Special Issue "Molecular Docking in Drug Design 2018"
Deadline for manuscript submissions: 31 May 2019
Nowadays, we have tens of various computational docking strategies, with an even wider choice of scoring functions. It is getting difficult, even for the docking-focused expert, to intimately know all the features of all the docking tools. Thus, "docking" grows more and more into a stand-alone discipline of molecular modeling, and its users are increasingly becoming overspecialized. This is unfortunate, since docking is actually at the cross-roads of (quantitative) Structure–Activity Relationships (Q)SAR and physical molecular simulations, such as molecular dynamics. In principle, docking simulations should be able to discover actives with novel site binding modes—molecules that are structurally different (thus, not eligible to be found by similarity searches based on known ligands), and not matching already known binding pharmacophores. In practice, docking is a trained QSAR model, with a limited applicability domain.
In your opinion, where would you situate docking on this scale of empiricism—do you consider it as a simplified physical simulation, or a rather sophisticated 3D-QSAR approach with ligand-site interaction descriptors? What is, in your experience, the key strength of docking over other methods - is it the ability to propose binding modes to inspire medicinal chemists in search for the best substitution patterns? Did you encounter examples of completely novel, "paradigm-breaking" binders discovered in docking-driven virtual screening? Have you encountered situations (benchmarks, prospective predictions) when docking was the only successful method, "seeing" SAR patterns which could not have been captured by 2D-QSAR? On the contrary, did you run time-consuming docking calculations only in order to discover that results highlight an obvious SAR trend which could have been learned by ultrafast 2D-QSAR, or simply by looking at the compound series?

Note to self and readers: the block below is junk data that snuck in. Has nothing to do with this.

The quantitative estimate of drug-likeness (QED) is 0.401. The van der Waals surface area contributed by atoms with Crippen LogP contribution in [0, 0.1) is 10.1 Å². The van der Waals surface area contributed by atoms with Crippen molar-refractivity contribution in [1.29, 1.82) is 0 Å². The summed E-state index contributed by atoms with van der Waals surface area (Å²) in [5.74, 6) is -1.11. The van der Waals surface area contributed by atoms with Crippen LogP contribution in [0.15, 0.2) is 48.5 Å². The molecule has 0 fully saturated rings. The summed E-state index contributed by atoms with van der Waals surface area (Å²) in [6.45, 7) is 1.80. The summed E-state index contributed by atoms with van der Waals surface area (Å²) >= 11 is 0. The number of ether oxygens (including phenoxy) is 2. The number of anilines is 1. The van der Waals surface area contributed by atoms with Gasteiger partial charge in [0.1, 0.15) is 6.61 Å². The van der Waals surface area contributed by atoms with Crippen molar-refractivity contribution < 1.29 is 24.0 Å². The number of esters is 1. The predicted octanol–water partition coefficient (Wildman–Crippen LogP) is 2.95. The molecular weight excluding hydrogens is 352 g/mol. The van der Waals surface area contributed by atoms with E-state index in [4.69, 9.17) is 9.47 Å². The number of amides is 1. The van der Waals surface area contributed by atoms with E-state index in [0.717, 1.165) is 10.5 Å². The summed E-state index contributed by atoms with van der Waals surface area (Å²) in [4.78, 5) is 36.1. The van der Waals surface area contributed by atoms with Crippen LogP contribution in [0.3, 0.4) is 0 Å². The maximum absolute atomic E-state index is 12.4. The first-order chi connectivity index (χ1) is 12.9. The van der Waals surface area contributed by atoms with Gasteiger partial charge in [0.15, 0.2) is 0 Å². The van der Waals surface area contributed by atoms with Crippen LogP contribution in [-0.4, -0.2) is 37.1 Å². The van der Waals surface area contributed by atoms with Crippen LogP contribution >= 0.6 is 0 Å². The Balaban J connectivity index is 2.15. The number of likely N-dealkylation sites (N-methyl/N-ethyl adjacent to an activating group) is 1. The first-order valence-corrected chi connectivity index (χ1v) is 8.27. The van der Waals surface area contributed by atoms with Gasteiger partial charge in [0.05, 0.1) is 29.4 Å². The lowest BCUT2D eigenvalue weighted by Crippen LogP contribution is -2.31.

I would thus encourage the members of community to report original work, or review papers that place docking in the wider context of various other chemoinformatics and modeling approaches, in an attempt to pinpoint the "ecological niche" best covered by this approach. In this respect, both docking success and failure stories can be enlightening. Original docking procedures are of course welcome, as their comparison with other methods are necessary for publication.
Dr. Dragos Horvath
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- Docking strategies
- Scoring functions versus force field energies
- Docking versus 2D QSAR
- Molecular Dynamics in Docking